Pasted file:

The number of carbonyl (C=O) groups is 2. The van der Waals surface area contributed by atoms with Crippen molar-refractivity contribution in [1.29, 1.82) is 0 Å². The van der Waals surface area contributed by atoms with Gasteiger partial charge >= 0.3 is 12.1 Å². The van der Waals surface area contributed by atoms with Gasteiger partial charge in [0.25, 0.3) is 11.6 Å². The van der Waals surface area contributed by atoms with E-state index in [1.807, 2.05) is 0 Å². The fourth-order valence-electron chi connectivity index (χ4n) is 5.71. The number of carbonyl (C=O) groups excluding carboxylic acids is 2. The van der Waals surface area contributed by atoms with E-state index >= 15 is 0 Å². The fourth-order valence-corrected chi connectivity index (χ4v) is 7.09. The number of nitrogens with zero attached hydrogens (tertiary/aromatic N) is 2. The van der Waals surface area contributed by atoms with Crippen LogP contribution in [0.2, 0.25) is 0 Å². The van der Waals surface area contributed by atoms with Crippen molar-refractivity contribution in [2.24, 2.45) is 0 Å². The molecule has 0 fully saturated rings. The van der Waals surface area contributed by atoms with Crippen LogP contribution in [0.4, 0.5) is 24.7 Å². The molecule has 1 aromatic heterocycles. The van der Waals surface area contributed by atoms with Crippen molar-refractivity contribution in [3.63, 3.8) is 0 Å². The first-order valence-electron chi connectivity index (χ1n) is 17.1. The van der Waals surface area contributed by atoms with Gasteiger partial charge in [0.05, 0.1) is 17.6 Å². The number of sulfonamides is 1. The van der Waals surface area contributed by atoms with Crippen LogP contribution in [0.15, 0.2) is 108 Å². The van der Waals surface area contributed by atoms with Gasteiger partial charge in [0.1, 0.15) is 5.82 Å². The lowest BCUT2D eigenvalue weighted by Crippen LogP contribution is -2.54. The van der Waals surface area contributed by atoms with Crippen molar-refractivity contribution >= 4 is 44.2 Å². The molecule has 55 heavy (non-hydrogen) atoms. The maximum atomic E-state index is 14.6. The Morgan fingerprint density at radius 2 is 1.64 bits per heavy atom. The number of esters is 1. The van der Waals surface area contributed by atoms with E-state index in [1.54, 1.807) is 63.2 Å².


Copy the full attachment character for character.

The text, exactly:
The number of carbonyl (C=O) groups is 2. The van der Waals surface area contributed by atoms with Crippen molar-refractivity contribution in [1.29, 1.82) is 0 Å². The van der Waals surface area contributed by atoms with Gasteiger partial charge >= 0.3 is 12.1 Å². The van der Waals surface area contributed by atoms with Gasteiger partial charge in [0.25, 0.3) is 11.6 Å². The van der Waals surface area contributed by atoms with E-state index in [1.807, 2.05) is 0 Å². The fourth-order valence-electron chi connectivity index (χ4n) is 5.71. The number of carbonyl (C=O) groups excluding carboxylic acids is 2. The van der Waals surface area contributed by atoms with E-state index >= 15 is 0 Å². The fourth-order valence-corrected chi connectivity index (χ4v) is 7.09. The number of nitrogens with zero attached hydrogens (tertiary/aromatic N) is 2. The van der Waals surface area contributed by atoms with Crippen LogP contribution in [0.2, 0.25) is 0 Å². The van der Waals surface area contributed by atoms with Crippen molar-refractivity contribution in [2.24, 2.45) is 0 Å². The molecule has 0 fully saturated rings. The van der Waals surface area contributed by atoms with Crippen LogP contribution in [0.4, 0.5) is 24.7 Å². The molecule has 1 aromatic heterocycles. The van der Waals surface area contributed by atoms with Crippen molar-refractivity contribution in [3.63, 3.8) is 0 Å². The first-order valence-electron chi connectivity index (χ1n) is 17.1. The van der Waals surface area contributed by atoms with Gasteiger partial charge in [0.05, 0.1) is 17.6 Å². The number of sulfonamides is 1. The van der Waals surface area contributed by atoms with Crippen LogP contribution in [0.15, 0.2) is 108 Å². The van der Waals surface area contributed by atoms with Gasteiger partial charge in [0.1, 0.15) is 5.82 Å². The lowest BCUT2D eigenvalue weighted by Crippen LogP contribution is -2.54. The van der Waals surface area contributed by atoms with Crippen molar-refractivity contribution >= 4 is 44.2 Å². The molecule has 55 heavy (non-hydrogen) atoms. The maximum atomic E-state index is 14.6. The Morgan fingerprint density at radius 2 is 1.64 bits per heavy atom. The number of esters is 1. The van der Waals surface area contributed by atoms with E-state index in [1.54, 1.807) is 63.2 Å².